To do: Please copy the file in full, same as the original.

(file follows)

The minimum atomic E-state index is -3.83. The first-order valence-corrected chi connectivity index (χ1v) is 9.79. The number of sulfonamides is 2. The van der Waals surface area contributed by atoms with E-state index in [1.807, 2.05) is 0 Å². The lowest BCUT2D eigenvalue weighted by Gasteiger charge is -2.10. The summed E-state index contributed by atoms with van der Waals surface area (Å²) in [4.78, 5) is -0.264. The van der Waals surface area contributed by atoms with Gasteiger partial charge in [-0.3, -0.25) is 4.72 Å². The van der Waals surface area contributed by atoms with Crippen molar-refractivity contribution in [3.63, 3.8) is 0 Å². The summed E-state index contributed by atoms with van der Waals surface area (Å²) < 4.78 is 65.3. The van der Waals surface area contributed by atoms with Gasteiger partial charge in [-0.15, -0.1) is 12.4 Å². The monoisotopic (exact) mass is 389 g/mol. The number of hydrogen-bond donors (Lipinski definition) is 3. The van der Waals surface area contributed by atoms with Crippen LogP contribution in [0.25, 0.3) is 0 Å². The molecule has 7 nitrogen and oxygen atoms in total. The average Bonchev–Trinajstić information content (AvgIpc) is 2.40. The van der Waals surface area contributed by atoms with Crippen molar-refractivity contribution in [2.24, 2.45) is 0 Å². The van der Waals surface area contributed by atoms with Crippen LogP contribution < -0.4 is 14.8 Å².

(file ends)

The minimum atomic E-state index is -3.83. The first-order valence-corrected chi connectivity index (χ1v) is 9.79. The number of sulfonamides is 2. The van der Waals surface area contributed by atoms with E-state index in [1.807, 2.05) is 0 Å². The lowest BCUT2D eigenvalue weighted by Gasteiger charge is -2.10. The summed E-state index contributed by atoms with van der Waals surface area (Å²) in [4.78, 5) is -0.264. The van der Waals surface area contributed by atoms with Gasteiger partial charge in [-0.3, -0.25) is 4.72 Å². The van der Waals surface area contributed by atoms with Crippen molar-refractivity contribution in [3.63, 3.8) is 0 Å². The summed E-state index contributed by atoms with van der Waals surface area (Å²) < 4.78 is 65.3. The van der Waals surface area contributed by atoms with Gasteiger partial charge in [-0.15, -0.1) is 12.4 Å². The monoisotopic (exact) mass is 389 g/mol. The number of hydrogen-bond donors (Lipinski definition) is 3. The van der Waals surface area contributed by atoms with Crippen LogP contribution in [0.25, 0.3) is 0 Å². The molecule has 7 nitrogen and oxygen atoms in total. The average Bonchev–Trinajstić information content (AvgIpc) is 2.40. The van der Waals surface area contributed by atoms with Crippen molar-refractivity contribution in [2.24, 2.45) is 0 Å². The van der Waals surface area contributed by atoms with Crippen LogP contribution < -0.4 is 14.8 Å².